February 5, 2018 / Siyu Chen

Field Notes from Shenzhen: Young Aspirants at Wall Studios in Dafen


In small alleys in Dafen oil painting village, galleries stand next to each other with a void between every three or four of them. With wooden boards and roller shutters attached to the walls, ceilings and lightings installed overhead, and in some cases PVC curtains put up at the entrance, these gaps become tunnel-like studios where many painters execute and display their works. Wall painters first emerged around 2008 when the global financial crisis stroke Dafen, the world’s largest handmade oil painting production center which used to rely heavily on the foreign market. Due to a dramatically decreasing volume of overseas orders, many painters could not afford the rent of the studio/galleries, and the voids between galleries became viable solutions to shelter their painting careers from the global economic storm. At present, these wall studios have persisted and grown to over five hundred (Peng and Zhang 2017)..


In late October 2017, I became an apprentice at a wall studio at an alley called A Century-old Street (Bainianlaojie). Located in the eastern side of Dafen village, it got its name from a witty plaque that hangs above its entrance-with “A Century-old Street” in large and bold font and other characters in almost neglectable size, the complete phrase reads “ It has ninety-nine years to go to become a century-old street”. With two canvas shops, a stationery shop, a printing shop and a frame shop scattering around, the alley provides painters almost everything they need for their work. Between the stationery shop and a small gallery stands the wall studio that I joined. Covering an area of no more than ten square meters, it hosted four painting masters and five apprentices.


Different from the previous decade when the master-apprentice relationship is, according to Winnie Wong’s (2014) observation, based on a subcontracting production system, apprenticeship in Dafen now operates on a basis which basically trades free tuition for flexibility. Junior apprentices normally pay 800-1500 rmb per month for the tuition fee, depending on their level of painting skills, and work for free to fill orders without any stipulation on working hours and workload. Yan, who arrived in Dafen just two weeks earlier than me, was one of my fellow apprentices, and a “lazy” one, as I had been told. She usually showed up with her puppy in her arm at around 2 pm, and before she started to work, she would take some time watering and trimming the green plants in the baskets that she hung to the wall and chitchat with others. After working for a couple of hours, she’d leave before dinner while most of others stayed. Yan’s laid-back lifestyle was, according to her, a backlash against her previous routine job as a business assistant at a telecom company in Shenzhen where all she did was to “clock in, clock out and document the contracts in the computer.” By chance, she learned about Dafen village and paid a visit which changed her career trajectory.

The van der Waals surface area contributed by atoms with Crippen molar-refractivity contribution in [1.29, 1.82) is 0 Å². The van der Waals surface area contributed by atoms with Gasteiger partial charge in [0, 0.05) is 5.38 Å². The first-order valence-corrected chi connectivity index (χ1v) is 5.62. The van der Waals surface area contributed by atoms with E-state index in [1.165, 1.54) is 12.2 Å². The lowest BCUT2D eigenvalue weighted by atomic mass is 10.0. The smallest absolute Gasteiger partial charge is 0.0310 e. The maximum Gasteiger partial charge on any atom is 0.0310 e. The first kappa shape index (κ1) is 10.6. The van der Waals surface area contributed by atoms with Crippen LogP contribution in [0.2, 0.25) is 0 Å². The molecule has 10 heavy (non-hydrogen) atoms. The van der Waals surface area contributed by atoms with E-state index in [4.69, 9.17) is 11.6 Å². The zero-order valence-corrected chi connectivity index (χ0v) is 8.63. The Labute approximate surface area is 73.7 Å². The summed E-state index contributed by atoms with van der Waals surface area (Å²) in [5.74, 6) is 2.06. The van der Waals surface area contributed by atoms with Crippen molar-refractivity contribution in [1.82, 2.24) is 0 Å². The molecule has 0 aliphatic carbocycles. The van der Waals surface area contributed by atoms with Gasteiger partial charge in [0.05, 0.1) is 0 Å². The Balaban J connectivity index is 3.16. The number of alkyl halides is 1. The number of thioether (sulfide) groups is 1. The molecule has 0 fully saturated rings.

“I had never learned painting before, although I like arts very much.. The ‘normal’ art studios always make me feel a bit distant, and the classes there are expensive. The wall studios in Dafen, on the contrary, are definitely much more approachable not only in terms of expenses but also social atmosphere. The moment I stepped in Dafen village, I smelled the air of ‘freedom’. You see people painting, taking a nap, playing loud music and poker game, walking around and exchanging banters. I can almost visualize myself working in such lively environment ”.


Yan was not the only informant who came to Dafen for a free life, and the search for a life guided by free will is the most salient aspiration expressed by younger painters, mostly in their 20s or early 30s. All of them came from small cities or the rural areas. Some used to have factory or corporate jobs, while others were recent graduates of technical secondary schools or junior colleges. As Pariece Nelligan (2014) points out, the development of creative economy provides scope for people’s apparent freedom from institutionalized regulation and give them greater encouragement to live a flexible and autonomous life. Coinciding with the rising individuals in China who- as Pang (2012) argues-regard the pursuit of a self as a way of becoming “modern”, the growth of the new economy has given birth to a cohort who are increasingly pressed to break free of class backgrounds and conventional pathways to structure their working lives. With fewer constraints in terms of artistic qualifications, noise control, entrance fees, and opening times, wall studios offers these working-class aspirants an alternative lifestyle where they can distinguish themselves from normal working conditions and the associated disciplinary measures and controls.

  1. Nelligan, Pariece. "Walking the vocational tightrope: Narratives of aspiration, creativity and precarious labour." (2014).
  2. Pang, Laikwan. Creativity and its discontents: China’s creative industries and intellectual property rights offenses. Duke University Press, 2012.
  3. Peng, Wei and Zhang Pan. Van Gogh by Walls: Rectification and Transformation of Dafen Village, Shenzhen Drive Away Five Hundred Oil Painters by Walls (墙上的梵高:深圳大芬村整治转型,五百墙壁油画工“断舍离) Thepaper.cn. Sep, 20th, 2017.
  4. Wong, Winnie. Van Gogh on demand: China and the readymade. University of Chicago Press, 2014